Mt Hancock Slide Loop Hike
Hiking/Walk DATE: 09/10/2017 - 09/10/2017
Trip/Event Location: Lincoln, NH
Trip Leader(s): shep5
Meeting Time: 9:00 AM
Max # People: 8
Trip Guiding / Event Fee: No, I will not be asking participants for money
Difficulty Level: Moderate to Strenuous
Join me for a loop hike around Hancock (4420') and South Hancock (4319') Mountains. This hike will have a twist over the classic loop in that we'll be climbing the Arrow Slide to ... Driving directions to the location and spot to meet at:
Take Exit 32 off of Route 93 for Lincoln. Continue east on Route 112 (Kancamagus Highway) for 10.7 miles. Parking for this trip is at the Hancock Roadside Overlook. This is just beyond the hairpin curve in the road. The parking lot will be on the southwest side of the road. Look for a gray Hyundai Elantra.
For GPS Users: Hancock Overlook on the Kancamagus Highway (44.040728,-71.523467).
As the one participant who joined the trip dropped out, I decided to do the hike on Sunday, September 10th, since the forecast was a little nicer. I also headed up early to start the hike and to explore more of the Hancocks.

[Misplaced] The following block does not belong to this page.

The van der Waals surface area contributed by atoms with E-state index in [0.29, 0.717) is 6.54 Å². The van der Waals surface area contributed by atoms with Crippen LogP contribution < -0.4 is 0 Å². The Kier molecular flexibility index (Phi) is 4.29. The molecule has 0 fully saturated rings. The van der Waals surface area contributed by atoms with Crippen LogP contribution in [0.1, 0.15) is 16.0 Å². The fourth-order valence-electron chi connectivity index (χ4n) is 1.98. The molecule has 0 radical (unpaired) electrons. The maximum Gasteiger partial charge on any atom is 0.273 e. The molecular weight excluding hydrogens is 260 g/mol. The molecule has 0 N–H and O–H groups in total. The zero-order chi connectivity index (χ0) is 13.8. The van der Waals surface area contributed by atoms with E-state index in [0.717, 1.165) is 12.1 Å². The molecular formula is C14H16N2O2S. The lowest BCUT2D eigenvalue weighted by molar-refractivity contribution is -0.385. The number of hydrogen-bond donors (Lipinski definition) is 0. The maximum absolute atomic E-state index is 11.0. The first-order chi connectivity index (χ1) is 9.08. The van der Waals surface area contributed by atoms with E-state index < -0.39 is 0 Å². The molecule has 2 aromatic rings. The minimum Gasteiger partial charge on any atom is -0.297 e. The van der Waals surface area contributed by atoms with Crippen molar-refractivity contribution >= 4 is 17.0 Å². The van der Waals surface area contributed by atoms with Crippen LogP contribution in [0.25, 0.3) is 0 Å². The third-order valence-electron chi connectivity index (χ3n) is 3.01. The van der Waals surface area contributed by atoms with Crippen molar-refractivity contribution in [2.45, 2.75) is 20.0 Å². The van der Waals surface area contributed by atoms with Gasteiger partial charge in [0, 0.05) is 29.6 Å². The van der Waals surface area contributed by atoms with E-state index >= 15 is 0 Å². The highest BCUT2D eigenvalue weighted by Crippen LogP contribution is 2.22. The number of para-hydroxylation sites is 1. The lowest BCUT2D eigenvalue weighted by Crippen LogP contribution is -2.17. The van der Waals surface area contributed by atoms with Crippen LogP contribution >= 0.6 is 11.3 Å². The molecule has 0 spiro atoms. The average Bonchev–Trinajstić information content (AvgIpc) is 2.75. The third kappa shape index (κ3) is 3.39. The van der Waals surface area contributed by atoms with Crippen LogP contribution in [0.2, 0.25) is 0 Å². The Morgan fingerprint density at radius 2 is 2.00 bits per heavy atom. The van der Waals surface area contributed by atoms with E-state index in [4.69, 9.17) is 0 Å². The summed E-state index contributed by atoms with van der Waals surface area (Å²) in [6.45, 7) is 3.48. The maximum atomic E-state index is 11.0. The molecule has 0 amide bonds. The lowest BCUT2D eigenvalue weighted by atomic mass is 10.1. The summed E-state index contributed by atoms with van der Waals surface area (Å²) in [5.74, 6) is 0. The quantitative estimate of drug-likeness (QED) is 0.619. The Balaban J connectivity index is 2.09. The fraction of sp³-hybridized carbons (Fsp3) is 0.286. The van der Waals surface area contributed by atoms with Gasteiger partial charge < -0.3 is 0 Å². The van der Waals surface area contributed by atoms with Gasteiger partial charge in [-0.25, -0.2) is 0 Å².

I arrived at the trailhead parking lot at a little after 7AM. I got ready and headed out on the trail by 7:15. It was slightly chilly with clear blue skies to the south, but there were clouds slowly coming in from the north. The Hancock Notch Trail paralleled the North Fork Hancock Brook as it climbed at a very slight grade. At 7:45 before reaching the junction for the Cedar Brook Trail there were views along the brook bank. Surprisingly there was quite a bit of fall color already. It was only another 10 minutes to Cedar Brook Trail, which I turned onto. This trail climbed more modestly, but more or less meandered through some nice semi-open forests. I made it to the Hancock Loop Trail at 8:20 and after crossing a brook the trail began to climb at a slightly more aggressive grade up to the junction with the north and south legs of the loop, which I reached just before 9AM. I immediately turned onto the north leg and this segment dropped to a brook crossing. Along the way there were great views of the Arrow Slide above. The brook had some water running through it, but the water went underground right at the crossing. I left the trail at this point and followed the brook for about 100 feet through an illegal campsite and saw the bottom of the slide off to the right. I started up the slide and this was very narrow at first but began to open up more and more as I climbed. By a little after 9AM I got my first views of the Osceolas and of South Hancock. These views only got better the higher I rose. It took about 20 minutes to reach the bottom of the main wider slide. I stayed to the left to circumvent the first major ledge. Last time, I hiked this slide, I stayed to the left all the way up and crossed over at the cairn. This time, I choose to cross to the right at the top of this first ledge. This was a little tricky as the smooth granite was wet and moss-covered. The right side of the slide was a little easier to climb than the previous time. I reached the top of the slide by 9:55 and the clouds were starting to brush the tops of the Osceolas and South Hancock. I ducked into the woods to the east. It was initially somewhat thick, but thinned out as I got closer to the trail, which I reached in 10 minutes. From here it was a rather short climb up the trail to the summit (4420')...about 5 minutes. I went out to the view. It was nice, but was becoming increasingly overcast. Still the Hancocks and Osceolas were just out of the clouds. After a short break and some conversations with fellow hikers at the view, I continued on along the loop, which traversed a couple of sub peaks including Middle Hancock. It took a half-hour to hike over to South Hancock Mountain (4319'). It was 10:50. I headed down the short spur trail out to the view. The top of Mount Carrigain was in the clouds, but still a nice view. Here I had a snack, while chatting with a guy here. We got to talking and soon discovered that he had a particular passion for the Hancocks and in bushwhacking the various slides and valleys surrounding the mountain. After learning, what I had hiked and what my possible plan was (I had thought about backtracking and then bushwhacking to explore more of the area and ledges off of the NW peak), he asked if I wanted to join him for a bushwhack out to East Hancock. After a little thought, I figured "why not"! I'd not been and he wanted to check out a couple of views and a possible slide off of the east peak.